Long-Term Outcome after Joint Bleeds in Von Willebrand Disease Compared to Haemophilia A: A Post Hoc Analysis
Thrombosis and haemostasis , Volume 118 - Issue 10 p. 1690- 1700
Long-term outcome after joint bleeds in von Willebrand disease (VWD) (von Willebrand factor activity ≤ 30 IU/dL) could differ from moderate or severe haemophilia A (HA) (factor VIII [FVIII] 1-5 IU/dL or FVIII < 1 IU/dL). We performed a post hoc analysis on Haemophilia Joint Health Score (HJHS, 0-124), X-ray Pettersson scores (PS, 0-13/joint) and the Haemophilia Activities List (HAL, 0-100), using multivariable regression to adjust for age (rate ratio [RR] or odds ratio [OR] [95% confidence interval]). We included 48 VWD (median age, 47 years, type 3 VWD, n = 19), 39 moderate HA (median, 39 years) and 59 severe HA patients (median, 25 years) with documented joint bleeds. VWD patients suffered repeated bleeding (lifetime > 5/joint) less often than moderate and severe HA patients (52% vs. 77% vs. 98%). HJHS and PS in VWD were similar to moderate HA (median HJHS 5 vs. 6, RR 0.9 [0.5-1.4] and PS > 3 of ≥ 1 joint OR 0.3 [0.1-1.4]), but better than in severe HA patients (median HJHS 5 vs. 9, RR 1.8 [1.1-2.9]; PS > 3 in any joint OR 0.1 [0.0-0.3]). Self-reported limitations in activities were comparable across VWD, moderate HA (HAL score < 95: 67% vs. 49%; OR 1.4 [0.5-3.6]) and young adults with severe HA (67% vs. 48%; OR 1.7 [0.7-4.4]). Despite fewer joint bleeds, joint outcome after joint bleeds was similar in VWD and moderate HA patients. Type 3 VWD patients had worst joint outcome, comparable to younger intensively treated severe HA patients. Limitations in activities occurred as often in VWD as in both moderate and severe HA.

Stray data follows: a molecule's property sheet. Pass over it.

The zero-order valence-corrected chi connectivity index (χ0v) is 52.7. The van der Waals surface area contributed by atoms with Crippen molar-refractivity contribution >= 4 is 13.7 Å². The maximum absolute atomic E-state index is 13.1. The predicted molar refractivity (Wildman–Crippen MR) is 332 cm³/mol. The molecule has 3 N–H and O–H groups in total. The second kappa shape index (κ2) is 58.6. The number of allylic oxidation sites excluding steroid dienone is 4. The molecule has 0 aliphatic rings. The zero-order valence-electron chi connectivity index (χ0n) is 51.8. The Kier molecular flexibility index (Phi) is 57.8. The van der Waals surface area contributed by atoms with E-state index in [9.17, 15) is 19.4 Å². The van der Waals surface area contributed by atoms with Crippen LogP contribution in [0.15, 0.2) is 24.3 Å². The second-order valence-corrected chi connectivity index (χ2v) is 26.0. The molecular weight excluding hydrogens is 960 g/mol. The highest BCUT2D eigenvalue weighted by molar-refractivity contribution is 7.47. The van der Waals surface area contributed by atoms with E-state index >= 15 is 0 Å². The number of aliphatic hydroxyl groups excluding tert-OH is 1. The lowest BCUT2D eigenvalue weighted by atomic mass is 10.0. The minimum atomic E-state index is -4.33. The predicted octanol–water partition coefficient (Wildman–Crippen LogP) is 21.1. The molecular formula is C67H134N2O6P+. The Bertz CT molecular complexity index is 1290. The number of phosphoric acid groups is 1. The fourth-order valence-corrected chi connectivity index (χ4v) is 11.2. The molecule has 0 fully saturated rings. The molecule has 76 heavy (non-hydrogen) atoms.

|Thrombosis and haemostasis|
|Organisation||Department of Hematology|
van Galen, K.P.M, Timmer, M.A, de Kleijn, P, Leebeek, F.W.G, Foppen, W, Schutgens, R, … Fischer, K. (2018). Long-Term Outcome after Joint Bleeds in Von Willebrand Disease Compared to Haemophilia A: A Post Hoc Analysis. Thrombosis and haemostasis, 118(10), 1690–1700. doi:10.1055/s-0038-1670704